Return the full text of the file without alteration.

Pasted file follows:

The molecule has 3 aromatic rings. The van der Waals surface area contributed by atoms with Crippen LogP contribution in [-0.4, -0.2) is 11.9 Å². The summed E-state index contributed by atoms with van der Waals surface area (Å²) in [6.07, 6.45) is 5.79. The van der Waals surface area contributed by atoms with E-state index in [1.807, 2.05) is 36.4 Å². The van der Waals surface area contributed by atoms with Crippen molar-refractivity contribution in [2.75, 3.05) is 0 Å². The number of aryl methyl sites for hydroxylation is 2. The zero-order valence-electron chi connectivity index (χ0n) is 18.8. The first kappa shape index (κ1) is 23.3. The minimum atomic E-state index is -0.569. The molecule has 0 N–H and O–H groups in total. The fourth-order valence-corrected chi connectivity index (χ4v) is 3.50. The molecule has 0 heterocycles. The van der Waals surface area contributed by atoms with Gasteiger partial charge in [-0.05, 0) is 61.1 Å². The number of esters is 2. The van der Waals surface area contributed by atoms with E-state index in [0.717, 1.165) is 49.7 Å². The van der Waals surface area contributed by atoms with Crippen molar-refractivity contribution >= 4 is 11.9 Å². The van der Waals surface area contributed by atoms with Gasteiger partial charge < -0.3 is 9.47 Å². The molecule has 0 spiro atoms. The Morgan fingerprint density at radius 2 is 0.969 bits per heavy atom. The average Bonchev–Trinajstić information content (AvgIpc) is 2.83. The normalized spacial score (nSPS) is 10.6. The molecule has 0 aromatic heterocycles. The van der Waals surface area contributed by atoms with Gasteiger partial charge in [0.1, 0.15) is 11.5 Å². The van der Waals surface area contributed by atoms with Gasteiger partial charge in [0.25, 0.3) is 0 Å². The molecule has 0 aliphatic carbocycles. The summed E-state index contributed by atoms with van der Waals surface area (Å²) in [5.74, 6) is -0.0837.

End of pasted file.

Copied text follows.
The molecule has 3 aromatic rings. The van der Waals surface area contributed by atoms with Crippen LogP contribution in [-0.4, -0.2) is 11.9 Å². The summed E-state index contributed by atoms with van der Waals surface area (Å²) in [6.07, 6.45) is 5.79. The van der Waals surface area contributed by atoms with E-state index in [1.807, 2.05) is 36.4 Å². The van der Waals surface area contributed by atoms with Crippen molar-refractivity contribution in [2.75, 3.05) is 0 Å². The number of aryl methyl sites for hydroxylation is 2. The zero-order valence-electron chi connectivity index (χ0n) is 18.8. The first kappa shape index (κ1) is 23.3. The minimum atomic E-state index is -0.569. The molecule has 0 N–H and O–H groups in total. The fourth-order valence-corrected chi connectivity index (χ4v) is 3.50. The molecule has 0 heterocycles. The van der Waals surface area contributed by atoms with Gasteiger partial charge in [-0.05, 0) is 61.1 Å². The number of esters is 2. The van der Waals surface area contributed by atoms with E-state index in [0.717, 1.165) is 49.7 Å². The van der Waals surface area contributed by atoms with Crippen molar-refractivity contribution >= 4 is 11.9 Å². The van der Waals surface area contributed by atoms with Gasteiger partial charge < -0.3 is 9.47 Å². The molecule has 0 spiro atoms. The Morgan fingerprint density at radius 2 is 0.969 bits per heavy atom. The average Bonchev–Trinajstić information content (AvgIpc) is 2.83. The normalized spacial score (nSPS) is 10.6. The molecule has 0 aromatic heterocycles. The van der Waals surface area contributed by atoms with Gasteiger partial charge in [0.1, 0.15) is 11.5 Å². The van der Waals surface area contributed by atoms with Gasteiger partial charge in [0.25, 0.3) is 0 Å². The molecule has 0 aliphatic carbocycles. The summed E-state index contributed by atoms with van der Waals surface area (Å²) in [5.74, 6) is -0.0837.